Weary Old Folk Tune

I am a weary old folk tune, it's ofttimes you've heard me
played,
Like when orders came one afternoon that we were to march
away,
From Bantry Bay down to Derry Quay from Galway to Dublin
Town,
To the Lowlands of Holland I've well and truly done the rounds.

Like when I told of three gallant poachers one March evening a
plan they made,
With trap and snare and with finger in their ear, by the
gamekeepers were waylaid,
For the singing of folk songs out of season straightway they
were condemned
To fourteen years transportay-she-aye-on unto Van Diemen's
Land.

Well as the ship it sped, we shook-ed our eds , and gay-zed
with a feeling rare,
Upon a ship that go-ed in the other direction saying "who are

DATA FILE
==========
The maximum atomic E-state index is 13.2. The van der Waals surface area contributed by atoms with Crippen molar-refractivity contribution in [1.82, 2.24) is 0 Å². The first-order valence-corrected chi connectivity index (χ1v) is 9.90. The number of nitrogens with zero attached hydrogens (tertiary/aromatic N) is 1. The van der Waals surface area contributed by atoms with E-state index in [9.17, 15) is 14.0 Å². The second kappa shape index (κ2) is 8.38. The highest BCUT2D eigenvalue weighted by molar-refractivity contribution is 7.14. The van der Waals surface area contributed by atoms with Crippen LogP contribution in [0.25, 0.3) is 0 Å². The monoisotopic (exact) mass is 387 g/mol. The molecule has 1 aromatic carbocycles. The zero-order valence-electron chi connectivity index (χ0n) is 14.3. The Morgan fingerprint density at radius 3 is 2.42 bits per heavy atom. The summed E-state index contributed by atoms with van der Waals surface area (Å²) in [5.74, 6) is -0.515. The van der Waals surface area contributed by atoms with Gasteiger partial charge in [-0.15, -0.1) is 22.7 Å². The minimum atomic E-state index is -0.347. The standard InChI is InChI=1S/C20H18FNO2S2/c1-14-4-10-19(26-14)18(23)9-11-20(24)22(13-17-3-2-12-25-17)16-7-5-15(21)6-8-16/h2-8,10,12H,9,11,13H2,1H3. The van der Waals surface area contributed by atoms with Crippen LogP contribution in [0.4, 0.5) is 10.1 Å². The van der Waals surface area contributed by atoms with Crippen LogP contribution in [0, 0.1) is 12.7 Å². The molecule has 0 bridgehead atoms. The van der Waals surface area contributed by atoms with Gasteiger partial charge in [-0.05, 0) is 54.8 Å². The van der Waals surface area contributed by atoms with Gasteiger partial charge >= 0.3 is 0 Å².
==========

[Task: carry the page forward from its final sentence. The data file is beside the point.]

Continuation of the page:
that rabble over there?"
I said, says I "That's the Lancashire Lads, saying whatever shall
we do?"
Then before you could say "To me wack fol diddle eye day"
they'd nicked the bloody tune.

By now I totally confus-ed was to whom I did belong,
This melody to let, no lyrics yet, who'd be an old folk song,
An identity crisis for seven long years and only after intensive
counselling they set me free.
Only to be 'ad by Martin Carthy, three times on one CD.

Well I've been 'ad by half the regiment, given pleasure all
around the fleet.
Abus-ed by all and sundry-aye-ay from me nut brown hair to
me snow white feet.
I've been ad by the aristocracy, and by the rank and file.
It's time I was laid in the unquiet grave, like Lazarus to rise
again.